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Author Topic: Will bitcoin actually take off? Is it possible really?  (Read 3157 times)
gusti
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May 24, 2011, 01:50:39 PM
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If you don't own the private keys, you don't own the coins.
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tachi641
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May 24, 2011, 03:42:45 PM
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1) How can this become a main stream currency if, when you buy something there's no way to actually implement a return system. Since there are no authorities that ultimately means, when you buy something it's final, unless you can convince the seller to refund you. In the event the seller doesn't comply you're stuck with your item.

2) Now lets say, you buy something and it's DOA (dead on arrival) for example a videocard, or a cell phone anything electronic will serve the purpose. Now the seller claims it worked before they shipped it, what do you do? You're obviously not going to get a refund.is.

Not sure why you made two items, since they are both about the same issue.
The answer is: Bitcoin is a currency. It is *coins*. If you buy a hotdog and it is DOA.... uh ok, bad example. If you buy a camera and pay it in dollars cash, you get home and it's defective. Now the seller claims it worked before he sold it, what do you do?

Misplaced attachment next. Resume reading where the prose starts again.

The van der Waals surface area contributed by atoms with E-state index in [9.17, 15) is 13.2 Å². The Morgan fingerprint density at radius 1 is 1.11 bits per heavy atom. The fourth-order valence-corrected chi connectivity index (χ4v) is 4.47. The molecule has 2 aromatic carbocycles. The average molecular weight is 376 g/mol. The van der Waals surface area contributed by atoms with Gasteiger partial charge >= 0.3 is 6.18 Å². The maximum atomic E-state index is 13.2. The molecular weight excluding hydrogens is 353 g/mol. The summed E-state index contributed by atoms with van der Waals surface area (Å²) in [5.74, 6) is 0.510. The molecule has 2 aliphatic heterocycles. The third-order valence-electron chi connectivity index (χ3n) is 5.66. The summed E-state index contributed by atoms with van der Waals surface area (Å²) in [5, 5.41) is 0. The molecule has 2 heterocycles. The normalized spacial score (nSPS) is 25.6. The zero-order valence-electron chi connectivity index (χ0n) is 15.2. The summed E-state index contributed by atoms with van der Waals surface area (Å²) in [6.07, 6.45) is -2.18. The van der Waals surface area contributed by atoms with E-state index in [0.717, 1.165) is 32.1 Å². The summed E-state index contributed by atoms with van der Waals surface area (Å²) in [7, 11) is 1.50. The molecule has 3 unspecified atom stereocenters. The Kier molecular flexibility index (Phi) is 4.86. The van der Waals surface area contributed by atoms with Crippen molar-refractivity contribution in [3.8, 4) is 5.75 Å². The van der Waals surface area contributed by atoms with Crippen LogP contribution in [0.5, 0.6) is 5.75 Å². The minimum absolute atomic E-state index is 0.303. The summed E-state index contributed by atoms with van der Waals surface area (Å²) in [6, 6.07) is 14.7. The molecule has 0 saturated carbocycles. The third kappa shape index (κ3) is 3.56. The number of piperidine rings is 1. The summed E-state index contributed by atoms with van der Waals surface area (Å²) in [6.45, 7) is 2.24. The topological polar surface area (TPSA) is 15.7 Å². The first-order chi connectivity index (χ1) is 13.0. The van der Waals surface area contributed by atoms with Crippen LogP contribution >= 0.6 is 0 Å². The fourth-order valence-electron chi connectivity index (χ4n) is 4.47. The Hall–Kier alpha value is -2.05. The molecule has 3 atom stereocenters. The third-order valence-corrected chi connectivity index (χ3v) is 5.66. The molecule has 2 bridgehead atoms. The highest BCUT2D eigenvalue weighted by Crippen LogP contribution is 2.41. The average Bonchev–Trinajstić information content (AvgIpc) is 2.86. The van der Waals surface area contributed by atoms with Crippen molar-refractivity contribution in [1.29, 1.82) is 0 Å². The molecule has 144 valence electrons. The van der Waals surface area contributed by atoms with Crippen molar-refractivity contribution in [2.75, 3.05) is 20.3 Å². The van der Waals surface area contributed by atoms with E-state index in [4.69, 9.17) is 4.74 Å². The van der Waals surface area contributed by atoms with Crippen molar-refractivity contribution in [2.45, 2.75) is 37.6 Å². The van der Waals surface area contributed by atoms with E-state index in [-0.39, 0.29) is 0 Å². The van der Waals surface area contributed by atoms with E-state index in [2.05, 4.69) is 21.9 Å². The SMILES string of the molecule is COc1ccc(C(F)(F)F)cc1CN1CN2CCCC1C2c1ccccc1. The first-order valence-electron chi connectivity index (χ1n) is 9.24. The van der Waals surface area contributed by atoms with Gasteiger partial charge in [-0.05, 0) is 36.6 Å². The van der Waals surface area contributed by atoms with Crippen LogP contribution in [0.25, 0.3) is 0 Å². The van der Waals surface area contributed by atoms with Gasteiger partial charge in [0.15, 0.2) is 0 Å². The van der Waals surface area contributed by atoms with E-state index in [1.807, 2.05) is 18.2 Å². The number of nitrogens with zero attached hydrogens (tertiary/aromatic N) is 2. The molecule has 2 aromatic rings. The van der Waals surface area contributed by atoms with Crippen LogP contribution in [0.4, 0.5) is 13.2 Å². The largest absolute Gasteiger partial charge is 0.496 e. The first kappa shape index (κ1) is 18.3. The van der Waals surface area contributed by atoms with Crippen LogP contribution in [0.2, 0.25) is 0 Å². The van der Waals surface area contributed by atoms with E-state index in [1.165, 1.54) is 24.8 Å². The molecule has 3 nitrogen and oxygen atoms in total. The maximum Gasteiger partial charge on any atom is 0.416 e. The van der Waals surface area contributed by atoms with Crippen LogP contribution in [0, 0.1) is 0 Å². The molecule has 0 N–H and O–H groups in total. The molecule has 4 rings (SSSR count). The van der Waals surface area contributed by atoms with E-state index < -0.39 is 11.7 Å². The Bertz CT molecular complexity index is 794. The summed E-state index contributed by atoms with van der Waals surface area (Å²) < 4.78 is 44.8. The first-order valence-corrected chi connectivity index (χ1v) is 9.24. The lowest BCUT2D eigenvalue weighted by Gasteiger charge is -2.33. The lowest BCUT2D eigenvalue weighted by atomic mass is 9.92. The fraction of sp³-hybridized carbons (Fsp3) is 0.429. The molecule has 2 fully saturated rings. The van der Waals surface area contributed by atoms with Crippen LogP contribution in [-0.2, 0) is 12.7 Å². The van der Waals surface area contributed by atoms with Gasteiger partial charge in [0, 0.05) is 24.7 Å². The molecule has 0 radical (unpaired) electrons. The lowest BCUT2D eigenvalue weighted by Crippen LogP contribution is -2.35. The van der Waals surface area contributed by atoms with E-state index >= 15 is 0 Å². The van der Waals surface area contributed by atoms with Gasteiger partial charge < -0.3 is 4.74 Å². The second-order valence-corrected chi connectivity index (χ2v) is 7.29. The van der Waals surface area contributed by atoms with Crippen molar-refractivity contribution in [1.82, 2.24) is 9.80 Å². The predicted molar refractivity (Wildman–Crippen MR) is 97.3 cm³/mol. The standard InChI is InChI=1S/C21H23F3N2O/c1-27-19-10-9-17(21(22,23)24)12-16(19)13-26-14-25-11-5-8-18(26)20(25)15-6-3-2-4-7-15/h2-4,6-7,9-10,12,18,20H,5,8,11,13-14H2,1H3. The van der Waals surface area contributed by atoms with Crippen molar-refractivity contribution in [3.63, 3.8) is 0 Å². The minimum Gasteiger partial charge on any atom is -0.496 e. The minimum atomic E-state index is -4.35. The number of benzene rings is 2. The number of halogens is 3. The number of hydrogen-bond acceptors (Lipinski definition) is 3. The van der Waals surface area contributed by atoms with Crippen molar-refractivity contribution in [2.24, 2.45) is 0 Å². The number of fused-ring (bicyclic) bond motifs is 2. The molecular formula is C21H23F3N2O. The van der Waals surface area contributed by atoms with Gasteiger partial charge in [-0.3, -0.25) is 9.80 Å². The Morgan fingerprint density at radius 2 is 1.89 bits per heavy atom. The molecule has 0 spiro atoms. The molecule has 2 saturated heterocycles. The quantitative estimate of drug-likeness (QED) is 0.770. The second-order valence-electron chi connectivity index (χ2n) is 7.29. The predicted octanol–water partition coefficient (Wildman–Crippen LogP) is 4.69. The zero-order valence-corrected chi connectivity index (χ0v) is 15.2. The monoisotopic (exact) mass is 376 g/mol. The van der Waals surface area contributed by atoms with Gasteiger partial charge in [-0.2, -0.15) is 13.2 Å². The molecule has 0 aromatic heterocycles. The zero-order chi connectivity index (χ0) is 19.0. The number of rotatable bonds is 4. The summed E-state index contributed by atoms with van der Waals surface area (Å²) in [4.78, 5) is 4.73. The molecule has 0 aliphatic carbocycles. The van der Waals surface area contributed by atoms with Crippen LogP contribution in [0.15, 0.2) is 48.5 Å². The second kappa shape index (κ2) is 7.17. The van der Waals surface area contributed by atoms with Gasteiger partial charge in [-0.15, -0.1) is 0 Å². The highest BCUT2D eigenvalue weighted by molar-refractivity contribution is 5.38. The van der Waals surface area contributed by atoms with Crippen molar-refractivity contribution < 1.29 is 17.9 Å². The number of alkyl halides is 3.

There's also online payments that deal with the same issue. If I make a direct bank transfer to a company, I cannot have it reversed either. If I pay with iDeal (popular in Netherlands for example), same thing.
Bitcoin does not magically solve all problems related to paying for goods. It solves a number of issues and is better at others than fiat currency.

I don't want to sound crude or judgmental but damn you surprise me a whole load of stupid. I'll use Amazon for example, they accept fiat right now and not BTC too bad. But if you buy something they'll take it back no matter what it is DOA or not, and if they don't contact your credit card company and show them a copy of their guarantee and you get your money back the same minute. With BTC, once you transfer your coins they are gone. Plus, with you talking about bank transfer and iDeal and all this other non protective garbage that's exactly like BTC. So my questions are asking how can we as a community come up with a solution or they may already be one, like Clearcoin. Bottom line is don't come on these forums and write stupid shit. Thanks. Either say something smart to help or shutup.

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May 24, 2011, 03:45:25 PM
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No, I don't want to use what you call deodorant. You smell like shit buddy  Wink

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Basiley
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May 24, 2011, 07:17:10 PM
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thats a good story, tnx.
/pop-corn.
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May 24, 2011, 07:37:30 PM